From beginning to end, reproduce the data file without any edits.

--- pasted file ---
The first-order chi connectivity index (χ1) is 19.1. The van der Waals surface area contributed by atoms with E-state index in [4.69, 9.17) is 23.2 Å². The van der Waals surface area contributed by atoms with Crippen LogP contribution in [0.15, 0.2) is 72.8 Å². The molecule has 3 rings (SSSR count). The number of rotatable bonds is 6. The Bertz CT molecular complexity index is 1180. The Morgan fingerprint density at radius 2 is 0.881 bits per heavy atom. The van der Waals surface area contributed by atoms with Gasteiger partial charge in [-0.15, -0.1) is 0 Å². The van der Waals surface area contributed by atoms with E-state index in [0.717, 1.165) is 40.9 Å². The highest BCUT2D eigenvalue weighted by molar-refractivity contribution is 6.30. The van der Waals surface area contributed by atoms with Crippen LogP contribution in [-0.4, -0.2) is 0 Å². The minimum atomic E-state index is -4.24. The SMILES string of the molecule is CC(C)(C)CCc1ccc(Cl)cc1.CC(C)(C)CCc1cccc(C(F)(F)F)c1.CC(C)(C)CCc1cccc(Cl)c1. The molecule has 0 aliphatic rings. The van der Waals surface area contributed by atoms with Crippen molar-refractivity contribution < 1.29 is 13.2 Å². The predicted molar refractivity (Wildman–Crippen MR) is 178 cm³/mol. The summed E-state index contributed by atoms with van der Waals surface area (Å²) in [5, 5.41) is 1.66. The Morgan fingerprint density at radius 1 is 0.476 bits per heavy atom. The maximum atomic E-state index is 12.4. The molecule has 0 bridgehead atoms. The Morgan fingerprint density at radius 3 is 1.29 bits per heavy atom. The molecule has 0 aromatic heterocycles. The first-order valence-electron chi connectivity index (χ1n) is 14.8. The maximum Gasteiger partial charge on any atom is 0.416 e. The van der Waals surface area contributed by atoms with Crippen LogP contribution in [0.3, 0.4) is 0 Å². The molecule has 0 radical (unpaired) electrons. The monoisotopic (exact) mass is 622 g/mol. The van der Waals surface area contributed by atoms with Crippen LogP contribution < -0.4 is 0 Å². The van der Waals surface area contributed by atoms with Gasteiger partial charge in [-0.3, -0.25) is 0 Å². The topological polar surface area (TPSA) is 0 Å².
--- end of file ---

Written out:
The first-order chi connectivity index (χ1) is 19.1. The van der Waals surface area contributed by atoms with E-state index in [4.69, 9.17) is 23.2 Å². The van der Waals surface area contributed by atoms with Crippen LogP contribution in [0.15, 0.2) is 72.8 Å². The molecule has 3 rings (SSSR count). The number of rotatable bonds is 6. The Bertz CT molecular complexity index is 1180. The Morgan fingerprint density at radius 2 is 0.881 bits per heavy atom. The van der Waals surface area contributed by atoms with Gasteiger partial charge in [-0.15, -0.1) is 0 Å². The van der Waals surface area contributed by atoms with E-state index in [0.717, 1.165) is 40.9 Å². The highest BCUT2D eigenvalue weighted by molar-refractivity contribution is 6.30. The van der Waals surface area contributed by atoms with Crippen LogP contribution in [-0.4, -0.2) is 0 Å². The minimum atomic E-state index is -4.24. The SMILES string of the molecule is CC(C)(C)CCc1ccc(Cl)cc1.CC(C)(C)CCc1cccc(C(F)(F)F)c1.CC(C)(C)CCc1cccc(Cl)c1. The molecule has 0 aliphatic rings. The van der Waals surface area contributed by atoms with Crippen molar-refractivity contribution < 1.29 is 13.2 Å². The predicted molar refractivity (Wildman–Crippen MR) is 178 cm³/mol. The summed E-state index contributed by atoms with van der Waals surface area (Å²) in [5, 5.41) is 1.66. The Morgan fingerprint density at radius 1 is 0.476 bits per heavy atom. The maximum atomic E-state index is 12.4. The molecule has 0 bridgehead atoms. The Morgan fingerprint density at radius 3 is 1.29 bits per heavy atom. The molecule has 0 aromatic heterocycles. The first-order valence-electron chi connectivity index (χ1n) is 14.8. The maximum Gasteiger partial charge on any atom is 0.416 e. The van der Waals surface area contributed by atoms with Crippen LogP contribution in [0.3, 0.4) is 0 Å². The molecule has 0 radical (unpaired) electrons. The monoisotopic (exact) mass is 622 g/mol. The van der Waals surface area contributed by atoms with Crippen LogP contribution < -0.4 is 0 Å². The van der Waals surface area contributed by atoms with Gasteiger partial charge in [-0.3, -0.25) is 0 Å². The topological polar surface area (TPSA) is 0 Å².